A Very Bradypus Christmas by Caitlyn Coakley gets points for its title, more points for all of its geeky references, and even more points for naming a character from X-Men’s Professor Charles Xavier. It is also full of humour and heart, if that matters.
Fairytale Christmas by Merrie Destefano is an historical fantasy set in Ireland, 1,400 BC, during the Bronze Age. The Ice Ages, Stone Ages and Iron Age are all also very pertinent to this ambitious romance.
A Cabin in the Snow by Dusty Grein expertly builds towards its climax. The beginning of the story has no connection to the title, adding a little mystery to the romance.
Miracle on the Christmas Tree Farm by Mira Kane is a short, dialogue-heavy story that uses its limited space to get the reader into the characters’ heads.
Christmas Captive by Valkyrie Luna and Zaria Knight tells the story of the annual Christmas family gathering. Naturally, it is a crime family. This is the first chapter in a longer story—presumably a book. Unfortunately, it doesn’t say where you can get the rest of the story, which is a little disappointing. I’ll have to do my own research!
Wintertide by Stacey Jaine McIntosh is a Welsh historical epic. It also happens to be an enjoyable Christmas story and romance, so it has a lot going for it.
Love in the Dumpster Fire by Mandy Melanson, Colleen Key, Morgan Meyer and Isabella Jacobs has some brilliant character voices belonging to the point of view characters, and a wonderful sense of fun. An accomplishment on its own, let alone for a story set in a hospital dealing with the Covid-19 pandemic.
Ugly Christmas Sweaters by Irene Michaels is a fun romantic comedy set to the backdrop of an ugly Christmas sweater competition.
The Reindeers’ Christmas Secret by Naomi Panthera and Zelda Knight is the first chapter of a larger story. As fun as it is, it is a little difficult to gauge how the rest of this tale will play out.
#Santa by K M Pine tells a delightfully romantic Christmas story about students coming to the end of the year at school, before breaking for Christmas, right through to the day itself. And you really can’t go past that title, can you?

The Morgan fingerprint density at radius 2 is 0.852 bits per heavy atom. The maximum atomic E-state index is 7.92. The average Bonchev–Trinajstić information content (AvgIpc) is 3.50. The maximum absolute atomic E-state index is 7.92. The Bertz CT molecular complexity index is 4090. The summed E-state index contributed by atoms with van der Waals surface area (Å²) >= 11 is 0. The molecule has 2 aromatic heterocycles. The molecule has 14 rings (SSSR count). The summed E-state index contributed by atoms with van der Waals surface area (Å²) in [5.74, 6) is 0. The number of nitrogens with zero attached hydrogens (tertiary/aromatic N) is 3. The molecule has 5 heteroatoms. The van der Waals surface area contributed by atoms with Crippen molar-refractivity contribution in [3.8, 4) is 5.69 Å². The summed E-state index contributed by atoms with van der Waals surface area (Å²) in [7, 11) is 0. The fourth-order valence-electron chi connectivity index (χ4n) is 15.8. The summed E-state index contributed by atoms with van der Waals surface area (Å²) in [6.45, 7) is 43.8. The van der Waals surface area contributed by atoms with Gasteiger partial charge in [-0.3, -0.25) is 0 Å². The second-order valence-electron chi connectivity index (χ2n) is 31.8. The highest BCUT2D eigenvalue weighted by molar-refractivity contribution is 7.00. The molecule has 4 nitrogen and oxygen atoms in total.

Her Christmas Duke by Arietta Richmond opens with a heartbreaking loss during the War of 1812. Through a lack of support from her husband’s family, as well as her own, is she able to find love again?
His Heart Beats for Her by J.A. Roles tells the story of how a delayed flight leads to a romance that builds all the way until Christmas.
Christmas in the Wheatbelt: A Fields of Gold Story by Katy Rose tells a story set in Australia, so it automatically gets points. That it discusses the Black Dog Institute, an Australian organisation dedicated to supporting people through their mental health issues gives it a tonne more bonus points. It also includes Christmas and romance!
Unforgettable Hearts: A Thunder Ridge Christmas by Amy Stephens tells the story of a heartbreaking departure that may actually be a lovely surprise for Christmas.Merry Christmas, Henry: A Chicago Christmas #1 by Aubrey Wynne is the last story of volume one, and it’s a beauty. It tells the story of Henry and his best friend/former romantic interest, the portrait Henry is in love with and the woman his best friend would love to set him up with.